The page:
Rock salt, calcium chloride, activated charcoal and even baking soda can be used to remove moisture from the air and cost less than $15. Many of these solutions will absorb odors as well. You can use these products to create a DIY dehumidifier or purchase retail products online or at your local grocery or hardware store. Keep in mind that baking soda isn’t as powerful as the other solutions and should only be used in small, enclosed spaces, like your cupboards or kitchen pantry. The effectiveness of these solutions will depend on the size of the space and level of humidity.

Appliances That Can Help

There are specific appliances out there to help you maintain a level amount of humidity in your spaces. Fans can help circulate the air and help move it to a less-humid area. They can also help with cooling by moving air over your skin to lower your body temperature. Meanwhile, space heaters add heat to a room without adding new moisture. This decreases humidity while removing the chill from a space.

Of course, one of the best appliances for reducing humidity in a home is a dehumidifier. A dehumidifier kicks on when the humidity rises above a certain, preset level. Once on, the machine uses a fan to pull in the humid air, run it over a refrigerated coil to allow the moisture to condense and collect inside a small tank. Once the moisture is removed, the dehumidifier pushes the dry air back into the room.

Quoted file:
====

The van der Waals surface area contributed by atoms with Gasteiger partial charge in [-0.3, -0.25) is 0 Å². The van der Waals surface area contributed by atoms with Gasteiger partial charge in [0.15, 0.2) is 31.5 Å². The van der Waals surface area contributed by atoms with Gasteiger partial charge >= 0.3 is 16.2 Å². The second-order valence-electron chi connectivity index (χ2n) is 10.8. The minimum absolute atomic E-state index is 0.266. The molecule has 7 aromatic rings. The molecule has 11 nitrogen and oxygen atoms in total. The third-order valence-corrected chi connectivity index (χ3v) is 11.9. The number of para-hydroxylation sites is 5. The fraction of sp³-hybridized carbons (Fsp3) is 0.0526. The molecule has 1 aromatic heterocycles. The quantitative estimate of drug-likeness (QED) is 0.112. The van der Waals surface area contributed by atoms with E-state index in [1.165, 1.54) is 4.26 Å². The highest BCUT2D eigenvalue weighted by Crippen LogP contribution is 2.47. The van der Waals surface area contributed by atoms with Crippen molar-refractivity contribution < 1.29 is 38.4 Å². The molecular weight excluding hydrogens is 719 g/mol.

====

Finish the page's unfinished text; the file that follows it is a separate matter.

You can get a portable dehumidifier that you can transfer from room to room or get a whole-house dehumidifier that connects to your heating, ventilation and air conditioning (HVAC) system and works to keep an even level of moisture throughout the whole house, not just one room.

2. Change Your Humidity-Producing Habits

Simply changing some of your habits at home can also help decrease humidity. Try taking these steps to get rid of moisture in the air.

Change Your Shower Routine

Showers are notorious for steaming up the windows and general space in a bathroom. Steam is water in the gas phase and increases humidity greatly. It’s usually caused by long, hot showers, so one way to reduce it is by taking shorter and/or cooler showers.

Crack The Windows

Good ventilation is key to lowering humidity, especially when you’re doing an activity that puts more moisture into the air. When cooking, running the dishwasher or showering, consider cracking a window to allow the steam to escape and to bring fresh air in.

Utilize Exhaust Fans

Exhaust fans are also great to use when cooking or showering because they suck in the humid air and push it through a vent to the outside. By removing the humid air, the fan allows fresh air to enter the room and replace it.

3. Reduce The Causes Of Humidity In Your Home